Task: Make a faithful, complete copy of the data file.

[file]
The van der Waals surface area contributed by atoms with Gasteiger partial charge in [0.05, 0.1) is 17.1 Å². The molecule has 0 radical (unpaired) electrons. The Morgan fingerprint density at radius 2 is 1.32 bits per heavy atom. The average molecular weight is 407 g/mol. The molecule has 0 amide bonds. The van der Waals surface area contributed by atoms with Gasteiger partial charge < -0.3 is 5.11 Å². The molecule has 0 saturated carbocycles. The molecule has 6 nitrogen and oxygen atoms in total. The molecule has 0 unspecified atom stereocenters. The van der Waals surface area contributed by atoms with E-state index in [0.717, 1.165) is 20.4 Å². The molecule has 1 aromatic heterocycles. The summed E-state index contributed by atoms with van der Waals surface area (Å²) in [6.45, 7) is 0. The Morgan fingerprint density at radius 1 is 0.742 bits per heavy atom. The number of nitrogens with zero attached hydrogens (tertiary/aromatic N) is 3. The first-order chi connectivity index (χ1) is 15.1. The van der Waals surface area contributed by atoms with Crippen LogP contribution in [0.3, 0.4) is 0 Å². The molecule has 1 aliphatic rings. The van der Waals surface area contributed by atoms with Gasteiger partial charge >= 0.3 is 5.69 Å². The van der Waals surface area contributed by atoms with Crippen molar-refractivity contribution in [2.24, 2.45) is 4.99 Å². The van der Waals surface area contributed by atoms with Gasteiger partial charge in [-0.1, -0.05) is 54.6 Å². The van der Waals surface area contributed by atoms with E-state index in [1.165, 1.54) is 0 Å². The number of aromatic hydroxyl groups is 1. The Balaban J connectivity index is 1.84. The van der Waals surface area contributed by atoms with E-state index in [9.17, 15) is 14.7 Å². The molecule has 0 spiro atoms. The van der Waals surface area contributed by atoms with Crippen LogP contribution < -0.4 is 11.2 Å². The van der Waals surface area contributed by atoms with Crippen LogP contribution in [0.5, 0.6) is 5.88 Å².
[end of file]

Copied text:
The van der Waals surface area contributed by atoms with Gasteiger partial charge in [0.05, 0.1) is 17.1 Å². The molecule has 0 radical (unpaired) electrons. The Morgan fingerprint density at radius 2 is 1.32 bits per heavy atom. The average molecular weight is 407 g/mol. The molecule has 0 amide bonds. The van der Waals surface area contributed by atoms with Gasteiger partial charge < -0.3 is 5.11 Å². The molecule has 0 saturated carbocycles. The molecule has 6 nitrogen and oxygen atoms in total. The molecule has 0 unspecified atom stereocenters. The van der Waals surface area contributed by atoms with E-state index in [0.717, 1.165) is 20.4 Å². The molecule has 1 aromatic heterocycles. The summed E-state index contributed by atoms with van der Waals surface area (Å²) in [6.45, 7) is 0. The Morgan fingerprint density at radius 1 is 0.742 bits per heavy atom. The number of nitrogens with zero attached hydrogens (tertiary/aromatic N) is 3. The first-order chi connectivity index (χ1) is 15.1. The van der Waals surface area contributed by atoms with Crippen LogP contribution in [0.3, 0.4) is 0 Å². The molecule has 1 aliphatic rings. The van der Waals surface area contributed by atoms with Gasteiger partial charge >= 0.3 is 5.69 Å². The van der Waals surface area contributed by atoms with Crippen molar-refractivity contribution in [2.24, 2.45) is 4.99 Å². The van der Waals surface area contributed by atoms with Gasteiger partial charge in [-0.1, -0.05) is 54.6 Å². The van der Waals surface area contributed by atoms with E-state index in [1.165, 1.54) is 0 Å². The number of aromatic hydroxyl groups is 1. The Balaban J connectivity index is 1.84. The van der Waals surface area contributed by atoms with E-state index in [9.17, 15) is 14.7 Å². The molecule has 0 spiro atoms. The van der Waals surface area contributed by atoms with Crippen LogP contribution < -0.4 is 11.2 Å². The van der Waals surface area contributed by atoms with Crippen LogP contribution in [0.5, 0.6) is 5.88 Å².